Kailey Keels Q&A

What inspired you to become a teacher? 

I had absolutely no plans to become a teacher as a kid. Like, I was the kid that if you would have told me that I was going to be a teacher I would have laughed at you. Um, but I after college wanted to use teaching to finance my travel. Like, I could just teach English and go around and so I went to Chile for a program called English Opens Doors. And so they would pay for my entire stay if I would teach English in a public school and I did for a year and I just was like oh wait, maybe this is meaningful and a good job. And so, I originally said I started teaching as an English as a second language teacher, but I just didn’t love how I had to move around to different schools to do that until I started teaching Spanish, and yeah that’s why I’m here. 


What is unique about teaching an AP foreign language?

I think what’s unique, the reason I love it so much is because I get to teach about all kinds of things: about politics, about history, about art, about, I mean just every possible thing like natural disasters, the environment. But, I get to do it in Spanish. So, yes, I am a Spanish teacher, but I am also teaching all kinds of other topics, just in a second language. And so it keeps me perpetually learning too. Like when I have to teach about the environment, well then I need to learn about, you know, the greenhouse effect or whatever. And so I like that about teaching upper levels. I like to just use it to communicate about other topics that interest me.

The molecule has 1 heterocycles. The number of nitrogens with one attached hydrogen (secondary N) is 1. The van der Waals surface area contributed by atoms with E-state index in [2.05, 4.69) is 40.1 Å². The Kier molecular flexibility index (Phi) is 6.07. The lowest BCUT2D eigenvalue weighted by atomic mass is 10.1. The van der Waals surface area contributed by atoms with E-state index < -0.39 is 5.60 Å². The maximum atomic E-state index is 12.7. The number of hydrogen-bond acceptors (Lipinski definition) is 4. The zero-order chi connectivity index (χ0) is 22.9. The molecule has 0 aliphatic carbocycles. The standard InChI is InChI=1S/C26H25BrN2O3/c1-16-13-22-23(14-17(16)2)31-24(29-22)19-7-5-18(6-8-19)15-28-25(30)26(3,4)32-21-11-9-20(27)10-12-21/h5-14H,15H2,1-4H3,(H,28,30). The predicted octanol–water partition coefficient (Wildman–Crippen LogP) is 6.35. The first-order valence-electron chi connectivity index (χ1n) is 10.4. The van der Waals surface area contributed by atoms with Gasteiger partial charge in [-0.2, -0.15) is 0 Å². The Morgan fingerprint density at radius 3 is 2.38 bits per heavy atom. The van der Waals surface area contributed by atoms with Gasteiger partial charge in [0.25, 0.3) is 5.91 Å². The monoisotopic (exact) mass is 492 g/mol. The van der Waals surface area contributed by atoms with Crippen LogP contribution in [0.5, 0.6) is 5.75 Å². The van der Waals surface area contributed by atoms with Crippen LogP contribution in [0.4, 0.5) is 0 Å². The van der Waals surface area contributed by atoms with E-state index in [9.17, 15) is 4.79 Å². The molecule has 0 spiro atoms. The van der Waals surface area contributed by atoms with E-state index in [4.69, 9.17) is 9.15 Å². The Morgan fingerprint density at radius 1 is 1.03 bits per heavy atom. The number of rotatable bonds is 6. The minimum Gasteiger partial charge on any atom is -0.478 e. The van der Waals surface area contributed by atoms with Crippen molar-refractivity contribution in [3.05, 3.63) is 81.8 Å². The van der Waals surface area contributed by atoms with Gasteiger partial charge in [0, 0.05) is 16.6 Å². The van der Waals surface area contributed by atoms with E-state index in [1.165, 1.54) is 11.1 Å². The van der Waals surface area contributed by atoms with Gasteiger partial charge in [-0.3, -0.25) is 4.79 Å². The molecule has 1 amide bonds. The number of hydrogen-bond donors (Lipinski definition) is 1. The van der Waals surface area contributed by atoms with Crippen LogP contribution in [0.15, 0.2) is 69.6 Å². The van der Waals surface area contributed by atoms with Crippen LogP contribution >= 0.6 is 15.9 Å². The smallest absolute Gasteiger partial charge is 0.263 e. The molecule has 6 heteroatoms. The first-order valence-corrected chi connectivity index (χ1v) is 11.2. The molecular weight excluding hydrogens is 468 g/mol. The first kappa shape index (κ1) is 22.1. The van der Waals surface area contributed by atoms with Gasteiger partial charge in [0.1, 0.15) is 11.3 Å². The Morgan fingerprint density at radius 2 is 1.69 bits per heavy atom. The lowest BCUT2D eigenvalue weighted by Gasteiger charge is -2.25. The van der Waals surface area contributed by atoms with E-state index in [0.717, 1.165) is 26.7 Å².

What has teaching brought you in life?

I think a lot of people that I know do not at all feel passionate about their jobs, who are not teachers. And I think that’s for me like, I feel like I’m doing something really meaningful on a day to day basis, and I don’t think a lot of people can say that about their professional lives. And so I think that’s what it has brought me. 


What do you do as a teacher that makes you stand out and win awards?

I think I relate to the kids. I think that maybe that’s part of it. As I get older I think that’s interesting because I am now very removed generationally from you guys, when I didn’t used to be. And so now, like I’ll make jokes and well, I think are hilarious, but no one understands things like that. But I think still I have been able to maintain some of that relationship with kids. But I also think that teaching Spanish lends itself to being fun because, again, you can talk about whatever. And so I think as long as um… It is a very communicative subject and I try to take advantage of that.